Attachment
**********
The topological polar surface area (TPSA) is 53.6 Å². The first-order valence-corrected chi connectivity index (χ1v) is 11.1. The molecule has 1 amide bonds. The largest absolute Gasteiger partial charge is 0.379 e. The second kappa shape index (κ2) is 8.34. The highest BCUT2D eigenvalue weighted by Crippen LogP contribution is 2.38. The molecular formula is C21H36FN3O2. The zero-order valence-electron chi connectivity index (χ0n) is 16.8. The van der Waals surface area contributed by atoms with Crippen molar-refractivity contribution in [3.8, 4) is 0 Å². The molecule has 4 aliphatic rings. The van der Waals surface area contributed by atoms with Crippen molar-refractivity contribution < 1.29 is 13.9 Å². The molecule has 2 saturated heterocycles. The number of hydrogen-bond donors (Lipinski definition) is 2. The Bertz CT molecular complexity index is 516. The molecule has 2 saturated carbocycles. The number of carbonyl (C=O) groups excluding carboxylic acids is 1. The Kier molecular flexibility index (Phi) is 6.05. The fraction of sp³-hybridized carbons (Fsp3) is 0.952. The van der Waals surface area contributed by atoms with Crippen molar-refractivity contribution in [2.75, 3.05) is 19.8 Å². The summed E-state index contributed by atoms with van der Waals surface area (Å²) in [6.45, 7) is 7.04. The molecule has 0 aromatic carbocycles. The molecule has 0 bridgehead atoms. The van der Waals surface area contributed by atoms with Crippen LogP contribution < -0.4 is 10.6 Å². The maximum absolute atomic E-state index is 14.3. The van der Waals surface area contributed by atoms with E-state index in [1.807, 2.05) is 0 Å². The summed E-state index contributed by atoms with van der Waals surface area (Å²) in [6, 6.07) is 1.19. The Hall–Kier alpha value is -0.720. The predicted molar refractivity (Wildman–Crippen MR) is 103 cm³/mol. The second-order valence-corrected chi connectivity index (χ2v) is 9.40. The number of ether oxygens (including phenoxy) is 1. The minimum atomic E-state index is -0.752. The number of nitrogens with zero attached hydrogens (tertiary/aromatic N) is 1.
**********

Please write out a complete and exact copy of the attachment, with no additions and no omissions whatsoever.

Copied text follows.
The topological polar surface area (TPSA) is 53.6 Å². The first-order valence-corrected chi connectivity index (χ1v) is 11.1. The molecule has 1 amide bonds. The largest absolute Gasteiger partial charge is 0.379 e. The second kappa shape index (κ2) is 8.34. The highest BCUT2D eigenvalue weighted by Crippen LogP contribution is 2.38. The molecular formula is C21H36FN3O2. The zero-order valence-electron chi connectivity index (χ0n) is 16.8. The van der Waals surface area contributed by atoms with Crippen molar-refractivity contribution in [3.8, 4) is 0 Å². The molecule has 4 aliphatic rings. The van der Waals surface area contributed by atoms with Crippen molar-refractivity contribution < 1.29 is 13.9 Å². The molecule has 2 saturated heterocycles. The number of hydrogen-bond donors (Lipinski definition) is 2. The Bertz CT molecular complexity index is 516. The molecule has 2 saturated carbocycles. The number of carbonyl (C=O) groups excluding carboxylic acids is 1. The Kier molecular flexibility index (Phi) is 6.05. The fraction of sp³-hybridized carbons (Fsp3) is 0.952. The van der Waals surface area contributed by atoms with Crippen molar-refractivity contribution in [2.75, 3.05) is 19.8 Å². The summed E-state index contributed by atoms with van der Waals surface area (Å²) in [6.45, 7) is 7.04. The molecule has 0 aromatic carbocycles. The molecule has 0 bridgehead atoms. The van der Waals surface area contributed by atoms with Crippen LogP contribution < -0.4 is 10.6 Å². The maximum absolute atomic E-state index is 14.3. The van der Waals surface area contributed by atoms with E-state index in [1.807, 2.05) is 0 Å². The summed E-state index contributed by atoms with van der Waals surface area (Å²) in [6, 6.07) is 1.19. The Hall–Kier alpha value is -0.720. The predicted molar refractivity (Wildman–Crippen MR) is 103 cm³/mol. The second-order valence-corrected chi connectivity index (χ2v) is 9.40. The number of ether oxygens (including phenoxy) is 1. The minimum atomic E-state index is -0.752. The number of nitrogens with zero attached hydrogens (tertiary/aromatic N) is 1.